• Maybe you’re pursuing a certain career because that’s what other people think you should be doing. You may struggle with the confidence to be yourself and tend to follow the crowd. Living your life for others can have negative effects on your emotional well-being.
  2. You have impostor syndrome. Even if you’re living the life you’ve always wanted, if you feel like you didn’t deserve your success, you can feel just as miserable as if you never achieved your goals. Impostor syndrome can painfully affect your mental and emotional health, as well as your career: you may suffer from the fear of being “found out” and that your success will be taken away from you. This can lead to anxiety or depression, career burnout, and less professional risk-taking.[2]

    • If you struggle with impostor syndrome, you are not alone: ​​this condition affects as many as 82% of people.
  3. You lack defined goals or a sense of purpose. Do you feel like you’re just drifting through life, taking it as it comes? Maybe you had dreams as a child that you didn’t quite realize in adulthood, or maybe you were just never quite sure who you were. If you don’t have a sense of purpose or don’t know where your life is going, you can feel like you’re out of control, or maybe you don’t even exist.[3]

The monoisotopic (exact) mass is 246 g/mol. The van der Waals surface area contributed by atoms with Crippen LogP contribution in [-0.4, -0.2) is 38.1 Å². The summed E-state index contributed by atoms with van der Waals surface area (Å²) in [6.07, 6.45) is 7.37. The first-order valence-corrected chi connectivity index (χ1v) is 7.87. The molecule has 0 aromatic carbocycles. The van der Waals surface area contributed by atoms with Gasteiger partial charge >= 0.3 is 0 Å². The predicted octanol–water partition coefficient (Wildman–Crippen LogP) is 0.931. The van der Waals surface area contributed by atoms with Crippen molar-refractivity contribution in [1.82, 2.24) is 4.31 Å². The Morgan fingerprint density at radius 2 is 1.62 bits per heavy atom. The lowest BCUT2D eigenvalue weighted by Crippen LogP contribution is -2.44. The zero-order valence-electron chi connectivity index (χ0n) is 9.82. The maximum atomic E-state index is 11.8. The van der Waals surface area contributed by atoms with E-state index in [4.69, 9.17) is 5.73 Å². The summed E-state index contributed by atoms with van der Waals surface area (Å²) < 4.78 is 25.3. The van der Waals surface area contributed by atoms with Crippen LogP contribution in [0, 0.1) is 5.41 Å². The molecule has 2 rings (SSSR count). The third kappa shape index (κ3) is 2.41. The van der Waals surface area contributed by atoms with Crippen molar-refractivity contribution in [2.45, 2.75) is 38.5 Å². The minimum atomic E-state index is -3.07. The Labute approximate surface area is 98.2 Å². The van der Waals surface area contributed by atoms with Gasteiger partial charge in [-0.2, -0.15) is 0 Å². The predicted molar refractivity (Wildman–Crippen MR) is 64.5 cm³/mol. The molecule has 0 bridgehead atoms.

4. You feel stuck in your routine. Even if you have what you consider a good life, the same old is the same old. If you are stuck in a rut, you may feel depressed and uncertain about the future. You might wish you could feel delighted or excited about something new, but nothing is actually on the horizon.[4]

    • Maybe you know what the next chapter of your life might be, but you’re not sure how to get there.
    • Or maybe you’ve reached certain milestones you’ve been waiting and working towards for a long time, and you’re wondering what’s next, if anything.
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    Be gentle with yourself. Sometimes you can feel lost because your standards are unrealistic. If you expect yourself to live up to standards set by someone else, or if you’re a perfectionist who struggles to not be 100% perfect all the time, try practicing some self-compassion. By extending grace to yourself, you may find it easier to regain control and feel more independent.[5]

    • If you had certain life plans for yourself that you have not yet achieved, you may feel as if you are not where you “should” be in life. Although goals can be helpful, life doesn’t always follow a plan! Practice letting go of your expectations and enjoy the freedom of not being tied to an arbitrary time frame.